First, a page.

Female boxer fighting to be the voice of the voiceless

Reading Time: 4 minutes

Fighting through childhood trauma and into a better life characterises the boxing sensation that is Smangele “Smash” Hadebe.

Her dedication to the no-nonsense sport of boxing has brought Smash a career and a pathway to financial stability, and now she is ready to fight on the international stage. In August, Smash will take on Mexico’s Alma Meraz in a World Boxing Council international bout in Midvaal, a fight that will announce her presence in the boxing world.

Female boxer makes international debut:

Smangele Smash Hadebe is a boxer’s boxer, a technician, on the cusp of an international breakthrough, and even through all her focus, she knows who she is fighting for each time she steps into the ring.

“People love when I go in the ring, they love my boxing, they always comment and that makes me happy as long as they are enjoying I am happy,” says Hadebe.

Smash excels in a brutal sport that exposes even the well-prepared fighter.

“it’s a very dangerous sport, it depends on what kind of boxer you face in the ring and the only thing I can say is just we pray before we get in the ring, it is a risky sport. We are there to win and to win, we have to have that anger and passion so everything goes into it,” Hadebe added.

She has fought her way into WBC international contention. She is one fight away from getting a top three ranking, but for Smash she is also fighting to be a voice for abused women and children.

“With me now fighting for the cause that I am fighting for women and children that are abused, that for me has made me even more braver than I was before and I think that’s the one thing that is putting me up there and to also motivate other young girls and women in this sport and to support each other support me as I support you to lift each other up,” Hadebe explains.

Smash says a boxing film inspired her to take the first steps into a boxing gym, but who she is fighting for, keeps her in the gym, and committed to training from early morning to late night, six days a week.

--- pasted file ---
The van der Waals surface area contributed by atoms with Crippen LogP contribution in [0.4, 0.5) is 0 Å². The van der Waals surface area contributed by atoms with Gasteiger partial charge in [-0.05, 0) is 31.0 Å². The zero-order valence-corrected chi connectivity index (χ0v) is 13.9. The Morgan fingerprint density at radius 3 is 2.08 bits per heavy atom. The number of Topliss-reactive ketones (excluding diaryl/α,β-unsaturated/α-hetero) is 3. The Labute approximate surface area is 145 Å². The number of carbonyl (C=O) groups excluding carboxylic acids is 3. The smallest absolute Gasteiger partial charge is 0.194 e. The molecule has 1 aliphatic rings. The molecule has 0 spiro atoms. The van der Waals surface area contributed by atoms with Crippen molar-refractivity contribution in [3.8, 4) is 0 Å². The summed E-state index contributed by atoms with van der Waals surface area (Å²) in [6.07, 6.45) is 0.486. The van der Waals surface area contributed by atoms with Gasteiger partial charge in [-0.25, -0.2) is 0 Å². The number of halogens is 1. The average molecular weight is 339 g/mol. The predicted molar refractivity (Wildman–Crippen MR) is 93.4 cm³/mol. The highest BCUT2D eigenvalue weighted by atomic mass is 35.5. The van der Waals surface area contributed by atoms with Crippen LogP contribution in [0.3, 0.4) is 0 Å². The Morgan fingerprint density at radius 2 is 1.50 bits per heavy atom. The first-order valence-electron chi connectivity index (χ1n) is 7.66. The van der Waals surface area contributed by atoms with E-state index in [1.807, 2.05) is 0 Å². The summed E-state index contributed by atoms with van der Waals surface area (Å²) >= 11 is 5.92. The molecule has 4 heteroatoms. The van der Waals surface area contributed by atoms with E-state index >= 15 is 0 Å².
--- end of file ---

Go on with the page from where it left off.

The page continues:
“Me putting my voice out there fighting for them is something I want them to be speaking about because it is not nice being quiet and I kept quiet all this while and now it’s my time to speak up and I want them to do the same not keep quiet, I know there is a young girl a young boy who is going through what I went through at that age and I want them to speak up and to all those adults out there listen to the youngsters when they tell you something important,” Hadebe reiterates.

Her WBC international fight has been three years in the making. Her dedication coupled with first class management and training means Smash is ready.

“I found where I belong, we females we train with the guys, I train as much as the guys do and I spar with the guys so for me it is something that improves me as a boxer and as a women to fit in to show people that I can do this sport I can do better than men do sometimes,” says Hadebe.

Smash’s WBC International bout will be held in Midvaal in August, against the Mexican brawler, Alma Meraz.

“I will be world champion that is all I can say because that is every boxers dream,” Hadebe elaborates.

That dream is almost a reality through a lot of hard work.